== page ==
Hundreds of families were left destitute on Tuesday after government workers used mechanical diggers to flatten swathes of Yangon slum housing as the bitter competition for land intensifies in the fast-industrialising city.
Settling competing claims for land ownership, particularly with the still powerful military, is likely to be a major challenge for the new government led by Aung San Suu Kyi’s party, which takes its seats in parliament next week following a landslide November election victory.
Residents shouted and wept as they scrabbled to save meager possessions from their homes as diggers crushed through the bamboo, corrugated iron and concrete structures next to a military-owned beer factory at an industrial zone on the northern fringes of Yangon.
“The police force started to destroy the houses this morning. Everything is wet and my two children are so cold in the rain,” said 29-year-old farmer Kyi Kyi Win.
The mother of two, who said she had lived in the area for 19 years, told AFP that authorities had given residents just one day’s notice to take down their homes voluntarily before sending in scores of police and construction workers on Tuesday.
Yangon authorities, the city’s police force and the president’s office all declined to comment on the eviction.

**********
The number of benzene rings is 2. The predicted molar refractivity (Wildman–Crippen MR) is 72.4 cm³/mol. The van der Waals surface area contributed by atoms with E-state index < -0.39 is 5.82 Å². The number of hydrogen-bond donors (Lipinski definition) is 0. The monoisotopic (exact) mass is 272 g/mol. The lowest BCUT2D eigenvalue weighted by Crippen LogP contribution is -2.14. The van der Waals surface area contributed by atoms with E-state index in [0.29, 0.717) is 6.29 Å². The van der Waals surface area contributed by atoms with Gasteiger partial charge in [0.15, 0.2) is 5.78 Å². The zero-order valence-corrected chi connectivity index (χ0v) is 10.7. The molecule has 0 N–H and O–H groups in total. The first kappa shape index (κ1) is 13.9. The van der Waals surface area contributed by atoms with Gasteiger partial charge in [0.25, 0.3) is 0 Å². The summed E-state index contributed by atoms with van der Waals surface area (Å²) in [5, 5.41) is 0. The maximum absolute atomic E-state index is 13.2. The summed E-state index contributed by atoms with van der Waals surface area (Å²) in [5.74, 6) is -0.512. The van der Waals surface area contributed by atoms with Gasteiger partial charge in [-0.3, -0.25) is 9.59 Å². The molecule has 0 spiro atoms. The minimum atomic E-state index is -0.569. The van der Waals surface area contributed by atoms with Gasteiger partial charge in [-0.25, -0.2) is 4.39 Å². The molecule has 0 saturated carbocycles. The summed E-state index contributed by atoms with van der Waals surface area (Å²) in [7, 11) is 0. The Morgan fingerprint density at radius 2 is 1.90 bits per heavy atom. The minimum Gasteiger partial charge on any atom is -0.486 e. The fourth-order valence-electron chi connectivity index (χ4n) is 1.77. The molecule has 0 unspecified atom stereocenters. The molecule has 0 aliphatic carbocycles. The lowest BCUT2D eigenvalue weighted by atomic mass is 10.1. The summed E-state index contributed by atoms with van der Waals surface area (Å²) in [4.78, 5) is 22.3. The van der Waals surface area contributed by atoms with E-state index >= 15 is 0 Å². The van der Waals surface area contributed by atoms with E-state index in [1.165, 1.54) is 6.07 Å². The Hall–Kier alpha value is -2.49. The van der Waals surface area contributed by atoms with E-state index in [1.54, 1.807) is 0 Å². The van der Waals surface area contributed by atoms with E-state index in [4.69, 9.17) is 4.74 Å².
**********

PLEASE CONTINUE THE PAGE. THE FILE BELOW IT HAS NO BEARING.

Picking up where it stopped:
Myanmar’s largest city is at the center of huge changes that have swept through the long-isolated country under a quasi-civilian government that replaced junta rule in 2011, attracting surging investment in response to political and economic reforms.
Cranes spike the skyline as construction booms, while once sleepy streets are tightly packed with newly-imported cars. Mobile phones, once the privilege of a tiny elite, are now ubiquitous.
But the changes have also sparked a scramble for land, causing challenges across the country, where the state legally owns all land and the army stands accused of rampant land-grabbing.
Rents have rocketed in recent years, inflation is on the march and the influx of people lured into the city by a growing factory belt has put a severe strain on housing.
Thet Thet Khine, an MP for Suu Kyi’s National League for Democracy who will take her seat next week, told AFP that evictions were commonplace and a major challenge.
“It will take a lot of time to solve fairly,” she said.
Text / AFP
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